Coun. Tara Ney raking leaves behind Oak Bay municipal hall. Ney’s work has led to Oak Bay phasing out municipally used gas-powered leaf blowers over the next five years. (Travis Paterson/News Staff)

Coun. Tara Ney raking leaves behind Oak Bay municipal hall. Ney’s work has led to Oak Bay phasing out municipally used gas-powered leaf blowers over the next five years. (Travis Paterson/News Staff)

Oak Bay to phase out municipal gas leaf blowers but not residential

Time to make climate decisions, not economic ones, advocates say

Oak Bay public works will start a five-year transition from using small engine gas-powered landscape equipment such as lawnmowers and leaf blowers to electric versions.

Council approved the staff recommendation that stems from Coun. Tara Ney’s year-long push to explore banning gas-powered leaf blowers in Oak Bay. However, the 114-year-old district will not ban residential or commercial use which staff also recommended against amid ongoing complaints about noise.

It was a polarized debate that ate up much of the Monday night council session.

READ ALSO: Oak Bay a step closer to banning gas-powered leaf blowers

“The good news is Oak Bay is moving immediately to phase out carbon-producing garden equipment, including gas-powered leaf blowers. That’s a good thing,” Ney said.

She is disappointed council did not support a phased-in transition to electric blowers for residents.

“Gas-powered leaf blowers are a significant irritant to our quality of life, and degrade planetary health. I believe the majority of residents in Oak Bay are ready to make the shift to greener technology,” Ney said.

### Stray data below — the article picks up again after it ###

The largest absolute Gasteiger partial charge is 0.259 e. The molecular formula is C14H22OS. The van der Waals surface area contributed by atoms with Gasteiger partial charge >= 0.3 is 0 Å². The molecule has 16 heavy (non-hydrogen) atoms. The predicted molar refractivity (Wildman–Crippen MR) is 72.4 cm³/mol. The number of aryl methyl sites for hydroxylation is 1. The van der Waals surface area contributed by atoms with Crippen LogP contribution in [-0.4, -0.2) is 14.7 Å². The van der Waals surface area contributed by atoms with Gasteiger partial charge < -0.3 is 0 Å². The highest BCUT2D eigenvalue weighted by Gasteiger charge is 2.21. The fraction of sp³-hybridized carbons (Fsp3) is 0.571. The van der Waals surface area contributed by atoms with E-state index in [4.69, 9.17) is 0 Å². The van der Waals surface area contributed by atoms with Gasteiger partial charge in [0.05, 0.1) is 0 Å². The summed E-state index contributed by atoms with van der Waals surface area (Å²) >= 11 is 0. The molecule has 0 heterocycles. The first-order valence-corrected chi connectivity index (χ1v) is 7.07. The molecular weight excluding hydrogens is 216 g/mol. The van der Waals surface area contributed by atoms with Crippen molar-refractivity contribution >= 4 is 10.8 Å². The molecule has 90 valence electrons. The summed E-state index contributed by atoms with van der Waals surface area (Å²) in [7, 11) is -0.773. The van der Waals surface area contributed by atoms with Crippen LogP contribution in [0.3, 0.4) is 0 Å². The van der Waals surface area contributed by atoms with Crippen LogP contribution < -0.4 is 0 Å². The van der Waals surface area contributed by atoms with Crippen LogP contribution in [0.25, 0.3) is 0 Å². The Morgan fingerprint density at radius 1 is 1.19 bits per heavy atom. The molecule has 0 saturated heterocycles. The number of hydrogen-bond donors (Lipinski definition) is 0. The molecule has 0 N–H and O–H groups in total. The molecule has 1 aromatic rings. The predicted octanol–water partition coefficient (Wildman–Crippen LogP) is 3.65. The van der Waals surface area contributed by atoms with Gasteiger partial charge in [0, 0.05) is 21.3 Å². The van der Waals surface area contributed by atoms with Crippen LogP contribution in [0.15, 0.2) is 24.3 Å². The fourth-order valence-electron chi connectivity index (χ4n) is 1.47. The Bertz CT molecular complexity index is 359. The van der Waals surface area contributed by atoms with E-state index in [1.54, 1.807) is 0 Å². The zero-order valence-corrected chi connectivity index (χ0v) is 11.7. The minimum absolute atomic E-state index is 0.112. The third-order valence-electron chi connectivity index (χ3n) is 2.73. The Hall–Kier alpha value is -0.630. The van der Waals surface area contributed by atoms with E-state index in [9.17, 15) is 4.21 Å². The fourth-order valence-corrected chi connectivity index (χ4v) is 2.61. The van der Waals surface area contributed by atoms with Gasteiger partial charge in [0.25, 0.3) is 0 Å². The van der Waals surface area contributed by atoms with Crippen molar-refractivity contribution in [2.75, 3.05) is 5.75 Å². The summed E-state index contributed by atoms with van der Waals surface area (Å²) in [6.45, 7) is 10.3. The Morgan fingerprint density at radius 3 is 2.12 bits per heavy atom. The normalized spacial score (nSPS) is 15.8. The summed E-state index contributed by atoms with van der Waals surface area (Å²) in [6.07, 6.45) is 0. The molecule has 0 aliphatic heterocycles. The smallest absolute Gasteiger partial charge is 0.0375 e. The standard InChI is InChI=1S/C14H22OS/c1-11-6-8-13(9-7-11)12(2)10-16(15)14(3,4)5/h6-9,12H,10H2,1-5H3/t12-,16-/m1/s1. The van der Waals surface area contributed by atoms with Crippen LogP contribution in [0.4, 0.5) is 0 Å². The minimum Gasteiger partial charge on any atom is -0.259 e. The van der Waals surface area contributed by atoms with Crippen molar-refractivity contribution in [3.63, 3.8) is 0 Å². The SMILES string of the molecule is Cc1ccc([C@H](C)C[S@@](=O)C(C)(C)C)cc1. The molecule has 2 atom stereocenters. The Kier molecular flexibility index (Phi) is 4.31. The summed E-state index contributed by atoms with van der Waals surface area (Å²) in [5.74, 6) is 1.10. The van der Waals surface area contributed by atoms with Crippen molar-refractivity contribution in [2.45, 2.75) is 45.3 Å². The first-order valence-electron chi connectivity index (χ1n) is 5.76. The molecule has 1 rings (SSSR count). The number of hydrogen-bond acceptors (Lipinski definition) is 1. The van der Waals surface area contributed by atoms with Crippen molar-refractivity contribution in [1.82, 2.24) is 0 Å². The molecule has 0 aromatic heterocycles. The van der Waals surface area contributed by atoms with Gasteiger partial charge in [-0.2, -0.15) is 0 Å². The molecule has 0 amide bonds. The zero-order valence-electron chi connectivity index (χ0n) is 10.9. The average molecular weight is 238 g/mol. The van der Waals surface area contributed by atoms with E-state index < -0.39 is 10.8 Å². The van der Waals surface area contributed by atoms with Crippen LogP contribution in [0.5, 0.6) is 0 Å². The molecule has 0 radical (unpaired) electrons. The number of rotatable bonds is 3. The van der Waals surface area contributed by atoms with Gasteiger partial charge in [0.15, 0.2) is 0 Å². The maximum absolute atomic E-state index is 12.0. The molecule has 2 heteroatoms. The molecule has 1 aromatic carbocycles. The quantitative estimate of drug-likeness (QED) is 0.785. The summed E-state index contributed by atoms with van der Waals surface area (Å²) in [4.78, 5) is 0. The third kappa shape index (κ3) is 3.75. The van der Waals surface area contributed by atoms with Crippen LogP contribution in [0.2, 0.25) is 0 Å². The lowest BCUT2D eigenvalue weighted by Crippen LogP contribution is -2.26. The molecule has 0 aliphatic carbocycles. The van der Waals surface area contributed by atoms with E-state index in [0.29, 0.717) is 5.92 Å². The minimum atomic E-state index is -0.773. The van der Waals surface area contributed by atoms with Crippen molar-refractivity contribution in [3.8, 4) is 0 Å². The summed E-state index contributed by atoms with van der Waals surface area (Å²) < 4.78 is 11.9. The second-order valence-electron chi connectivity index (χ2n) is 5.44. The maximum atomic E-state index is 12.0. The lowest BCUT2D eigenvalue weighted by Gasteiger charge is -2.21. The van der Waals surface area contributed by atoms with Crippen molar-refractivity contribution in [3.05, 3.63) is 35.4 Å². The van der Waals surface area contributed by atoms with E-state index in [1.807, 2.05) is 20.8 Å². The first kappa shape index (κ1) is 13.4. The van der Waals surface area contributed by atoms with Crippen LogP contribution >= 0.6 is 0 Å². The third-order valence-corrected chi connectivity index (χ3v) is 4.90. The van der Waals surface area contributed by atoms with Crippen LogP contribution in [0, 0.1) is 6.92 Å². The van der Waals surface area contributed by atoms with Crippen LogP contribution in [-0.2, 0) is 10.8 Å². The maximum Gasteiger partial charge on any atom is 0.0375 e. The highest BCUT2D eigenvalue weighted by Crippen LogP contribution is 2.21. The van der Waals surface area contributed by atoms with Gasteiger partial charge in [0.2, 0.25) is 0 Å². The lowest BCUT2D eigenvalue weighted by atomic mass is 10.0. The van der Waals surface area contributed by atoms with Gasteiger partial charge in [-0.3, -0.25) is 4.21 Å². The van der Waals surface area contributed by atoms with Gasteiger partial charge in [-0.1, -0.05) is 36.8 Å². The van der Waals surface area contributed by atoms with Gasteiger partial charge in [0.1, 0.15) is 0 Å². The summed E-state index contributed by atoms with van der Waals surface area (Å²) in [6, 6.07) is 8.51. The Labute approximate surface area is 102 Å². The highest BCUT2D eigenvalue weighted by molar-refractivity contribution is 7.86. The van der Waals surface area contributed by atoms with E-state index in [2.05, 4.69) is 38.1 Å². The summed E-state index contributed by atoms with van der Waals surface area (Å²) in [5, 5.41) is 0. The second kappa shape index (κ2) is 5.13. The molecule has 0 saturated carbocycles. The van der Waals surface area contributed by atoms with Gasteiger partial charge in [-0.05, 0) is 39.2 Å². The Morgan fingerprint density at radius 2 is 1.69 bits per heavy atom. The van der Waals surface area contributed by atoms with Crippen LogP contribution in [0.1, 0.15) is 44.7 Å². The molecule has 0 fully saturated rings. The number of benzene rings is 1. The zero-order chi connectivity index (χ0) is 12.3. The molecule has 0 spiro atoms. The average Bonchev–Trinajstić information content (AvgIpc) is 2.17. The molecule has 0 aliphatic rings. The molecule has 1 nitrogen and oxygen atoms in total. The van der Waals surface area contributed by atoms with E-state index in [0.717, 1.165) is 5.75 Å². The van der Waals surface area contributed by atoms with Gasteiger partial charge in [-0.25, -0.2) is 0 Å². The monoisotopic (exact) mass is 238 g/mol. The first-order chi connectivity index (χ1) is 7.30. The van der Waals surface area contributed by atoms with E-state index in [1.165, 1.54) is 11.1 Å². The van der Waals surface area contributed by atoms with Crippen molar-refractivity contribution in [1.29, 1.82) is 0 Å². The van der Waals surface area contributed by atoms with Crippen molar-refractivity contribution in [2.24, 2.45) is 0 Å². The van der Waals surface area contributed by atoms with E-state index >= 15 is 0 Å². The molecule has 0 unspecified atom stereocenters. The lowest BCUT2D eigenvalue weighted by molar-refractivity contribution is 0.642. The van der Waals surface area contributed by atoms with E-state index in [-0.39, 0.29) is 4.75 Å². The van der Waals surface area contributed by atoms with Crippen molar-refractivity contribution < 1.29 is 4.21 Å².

Ney suggested garden companies in the region have made the transition to non-carbon garden equipment and business is “gangbusters.”

Christopher Paine, Oak Bay’s director of financial services, countered, saying he called local landscape companies and found many claiming hardship from the necessary costs.

Oak Bay’s five-year transition plan is similar to the City of Victoria, which pledged to have all power tools and small engine equipment renewably powered by 2025.

READ MORE: Interest swirls in Oak Bay to ban gas-powered leaf blowers

Oak Bay’s staff report said an immediate turnover for the 2021 fall leaf season would require $10,000 in labour costs and $16,800 in equipment. The report cites a gas-powered 600 series leaf blower that parks currently use costs $800 compared to a less powerful electric equivalent that costs $4,200.

Mike McQuay of Mike McQuay Lawn and Garden included those numbers in a letter opposing the commercial ban.

“If and when battery-powered equipment were to ever be as powerful and sold at a comparable price to gas-powered equipment then I am certain that commercial operators would be more willing to make the switch,” McQuay said.

Chris Hyde-Lay, manager of parks services, said there is too much uncertainty to switch immediately to electric options for small tools.

“Our concern from a parks operation point of view is … I don’t want to do it too quickly and run into these operational challenges in regards to maintenance by having some equipment that isn’t quite there yet. But it will be soon,” Hyde-Lay said.

Teale Phelps Bondaroff, who has been petitioning in Saanich to ban gas-powered leaf blowers, and who supports the residential ban as well, called it another stall at the municipal government level in the needed steps for climate change.

“If you’re not willing to make tiny incremental changes then you’re not willing to take the big steps to fight climate change and that’s disheartening,” Bondaroff said.

Andrea Careless of the Oak Bay Climate Force, a group that advocates for green options in Oak Bay, was also disappointed in the reasons not to consider the ban in the community. Residential and commercial use of gas-powered leaf blowers could have been a phased-in transition, she said.

“It seems a little bit hypocritical,” Careless said. “I do understand the effect on commercial operations especially in times of covid, and we can’t just automatically switch over to electricity. It’s sort of like fossil fuel workers, we can’t just say, ‘no more pipelines and you have no jobs.’ We have to have a transition and it’s the same thing here, I believe there should be a phaseout.”

reporter@oakbaynews.com

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